High demand will keep market afloat after house price fall in February
The UK saw its first house price fall since August last month, with a small 0.3% dip on average property prices in the month to February according to Nationwide’s house price index, but the building society is not too pessimistic about the future.
While the month-on-month figure was 0.3% down compared to January, annual house price growth was at 2.2%, which is a fall from January’s higher than expected figure of 3.3% annual growth. The average property in the UK is now worth £210,402 according to Nationwide, compared to £211,756 last month.
Predictions from Nationwide are that UK house prices will see an overall rise of 1% to 1.5% over the course of 2018 and 2019, with the hardest times set to be seen in the next few months due to in part to Brexit uncertainty, as well as the flattening of the London housing market.
Robert Gardner, chief economist at Nationwide, said:
“Retail sales were relatively soft over the Christmas period and at the start of the new year, as were key measures of consumer confidence, as the squeeze on household incomes continued to take its toll.”
He added: “Subdued economic activity and the ongoing squeeze on household budgets is likely to exert a modest drag on housing market activity and house price growth.”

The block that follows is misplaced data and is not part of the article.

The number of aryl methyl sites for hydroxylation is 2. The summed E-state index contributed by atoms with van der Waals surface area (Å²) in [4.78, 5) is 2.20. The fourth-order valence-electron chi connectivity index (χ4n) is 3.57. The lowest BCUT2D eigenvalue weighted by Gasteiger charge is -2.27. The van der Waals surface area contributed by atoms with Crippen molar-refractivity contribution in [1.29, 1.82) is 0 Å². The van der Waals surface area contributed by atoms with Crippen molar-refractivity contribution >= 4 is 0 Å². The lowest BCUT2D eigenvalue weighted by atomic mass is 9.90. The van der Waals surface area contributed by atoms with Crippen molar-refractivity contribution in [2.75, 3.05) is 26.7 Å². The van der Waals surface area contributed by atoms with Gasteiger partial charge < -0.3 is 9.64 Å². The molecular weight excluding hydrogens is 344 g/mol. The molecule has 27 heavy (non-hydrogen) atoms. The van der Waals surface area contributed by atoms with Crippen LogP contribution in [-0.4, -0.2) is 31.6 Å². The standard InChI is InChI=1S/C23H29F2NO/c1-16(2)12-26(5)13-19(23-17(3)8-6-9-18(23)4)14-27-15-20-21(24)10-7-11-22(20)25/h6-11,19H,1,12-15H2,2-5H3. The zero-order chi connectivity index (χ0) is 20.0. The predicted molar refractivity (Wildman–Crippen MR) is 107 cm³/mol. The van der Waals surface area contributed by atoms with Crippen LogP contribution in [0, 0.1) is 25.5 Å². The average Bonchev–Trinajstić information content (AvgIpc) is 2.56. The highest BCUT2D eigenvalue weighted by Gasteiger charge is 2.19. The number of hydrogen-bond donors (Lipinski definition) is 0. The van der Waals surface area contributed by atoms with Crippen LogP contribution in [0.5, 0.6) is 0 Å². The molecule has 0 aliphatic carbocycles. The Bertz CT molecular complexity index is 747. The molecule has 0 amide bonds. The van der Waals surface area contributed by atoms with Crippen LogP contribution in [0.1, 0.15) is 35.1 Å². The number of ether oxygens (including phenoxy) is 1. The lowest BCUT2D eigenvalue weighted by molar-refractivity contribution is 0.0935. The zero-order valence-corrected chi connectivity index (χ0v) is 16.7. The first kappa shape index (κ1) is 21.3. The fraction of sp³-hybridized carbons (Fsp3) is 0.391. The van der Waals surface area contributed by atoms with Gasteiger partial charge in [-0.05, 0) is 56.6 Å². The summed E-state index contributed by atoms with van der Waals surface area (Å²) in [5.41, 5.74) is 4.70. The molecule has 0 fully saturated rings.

Not a crash
However, with unemployment rates and interest rates remaining low – even with the possibility of rate rises later in the year – as well as the level of demand continuing to exceed the amount of properties available in many areas, the slowdown in the housing market is only expected to be relatively modest.
Mortgage products are still wide-ranging and competitive in the current climate as lenders continue to offer good deals, and with the stamp duty cut for first-time buyers helping many more people onto the property ladder, the market is still active.
Sam Mitchell, chief executive of online estate agents HouseSimple.com, said: “House prices have gone off the boil, particularly in London, and activity remains subdued as we approach the crucial spring period. Buyers are viewing but are not showing any urgency to offer.
“The housing market isn’t about to suffer a full blown crash, but we have some tough months ahead and a lot of hard negotiating between buyers and sellers if the market is to get back on track.”
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